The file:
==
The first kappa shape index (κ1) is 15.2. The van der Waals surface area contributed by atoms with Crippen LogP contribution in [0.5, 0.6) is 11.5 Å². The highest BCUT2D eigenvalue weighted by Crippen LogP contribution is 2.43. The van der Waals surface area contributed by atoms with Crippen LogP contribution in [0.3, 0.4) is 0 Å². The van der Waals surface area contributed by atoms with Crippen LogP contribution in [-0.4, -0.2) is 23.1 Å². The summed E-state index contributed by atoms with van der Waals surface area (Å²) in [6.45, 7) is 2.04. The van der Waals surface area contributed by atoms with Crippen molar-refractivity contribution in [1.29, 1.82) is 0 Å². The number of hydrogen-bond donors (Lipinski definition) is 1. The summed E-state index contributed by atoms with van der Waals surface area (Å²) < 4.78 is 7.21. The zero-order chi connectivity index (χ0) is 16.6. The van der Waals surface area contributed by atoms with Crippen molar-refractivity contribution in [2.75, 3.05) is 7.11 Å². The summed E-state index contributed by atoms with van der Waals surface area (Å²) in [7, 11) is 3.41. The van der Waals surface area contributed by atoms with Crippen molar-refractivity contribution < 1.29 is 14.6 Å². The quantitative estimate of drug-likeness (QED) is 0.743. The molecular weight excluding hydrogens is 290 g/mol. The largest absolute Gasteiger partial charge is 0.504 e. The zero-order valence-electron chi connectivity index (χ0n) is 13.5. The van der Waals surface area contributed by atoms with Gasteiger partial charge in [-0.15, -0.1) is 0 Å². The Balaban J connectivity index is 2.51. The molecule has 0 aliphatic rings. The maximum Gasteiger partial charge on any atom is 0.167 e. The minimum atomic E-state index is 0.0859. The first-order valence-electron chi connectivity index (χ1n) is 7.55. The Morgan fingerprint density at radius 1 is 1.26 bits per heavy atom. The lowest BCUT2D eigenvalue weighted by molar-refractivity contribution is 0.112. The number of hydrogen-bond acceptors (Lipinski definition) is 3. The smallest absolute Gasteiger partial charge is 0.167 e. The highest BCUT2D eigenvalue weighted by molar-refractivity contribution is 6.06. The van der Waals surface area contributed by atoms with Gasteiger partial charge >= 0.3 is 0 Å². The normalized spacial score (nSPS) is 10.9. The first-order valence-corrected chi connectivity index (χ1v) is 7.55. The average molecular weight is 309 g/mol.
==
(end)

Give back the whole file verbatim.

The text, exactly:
The first kappa shape index (κ1) is 15.2. The van der Waals surface area contributed by atoms with Crippen LogP contribution in [0.5, 0.6) is 11.5 Å². The highest BCUT2D eigenvalue weighted by Crippen LogP contribution is 2.43. The van der Waals surface area contributed by atoms with Crippen LogP contribution in [0.3, 0.4) is 0 Å². The van der Waals surface area contributed by atoms with Crippen LogP contribution in [-0.4, -0.2) is 23.1 Å². The summed E-state index contributed by atoms with van der Waals surface area (Å²) in [6.45, 7) is 2.04. The van der Waals surface area contributed by atoms with Crippen molar-refractivity contribution in [1.29, 1.82) is 0 Å². The number of hydrogen-bond donors (Lipinski definition) is 1. The summed E-state index contributed by atoms with van der Waals surface area (Å²) < 4.78 is 7.21. The zero-order chi connectivity index (χ0) is 16.6. The van der Waals surface area contributed by atoms with Crippen molar-refractivity contribution in [2.75, 3.05) is 7.11 Å². The summed E-state index contributed by atoms with van der Waals surface area (Å²) in [7, 11) is 3.41. The van der Waals surface area contributed by atoms with Crippen molar-refractivity contribution < 1.29 is 14.6 Å². The quantitative estimate of drug-likeness (QED) is 0.743. The molecular weight excluding hydrogens is 290 g/mol. The largest absolute Gasteiger partial charge is 0.504 e. The zero-order valence-electron chi connectivity index (χ0n) is 13.5. The van der Waals surface area contributed by atoms with Gasteiger partial charge in [-0.15, -0.1) is 0 Å². The Balaban J connectivity index is 2.51. The molecule has 0 aliphatic rings. The maximum Gasteiger partial charge on any atom is 0.167 e. The minimum atomic E-state index is 0.0859. The first-order valence-electron chi connectivity index (χ1n) is 7.55. The Morgan fingerprint density at radius 1 is 1.26 bits per heavy atom. The lowest BCUT2D eigenvalue weighted by molar-refractivity contribution is 0.112. The number of hydrogen-bond acceptors (Lipinski definition) is 3. The smallest absolute Gasteiger partial charge is 0.167 e. The highest BCUT2D eigenvalue weighted by molar-refractivity contribution is 6.06. The van der Waals surface area contributed by atoms with Gasteiger partial charge >= 0.3 is 0 Å². The normalized spacial score (nSPS) is 10.9. The first-order valence-corrected chi connectivity index (χ1v) is 7.55. The average molecular weight is 309 g/mol.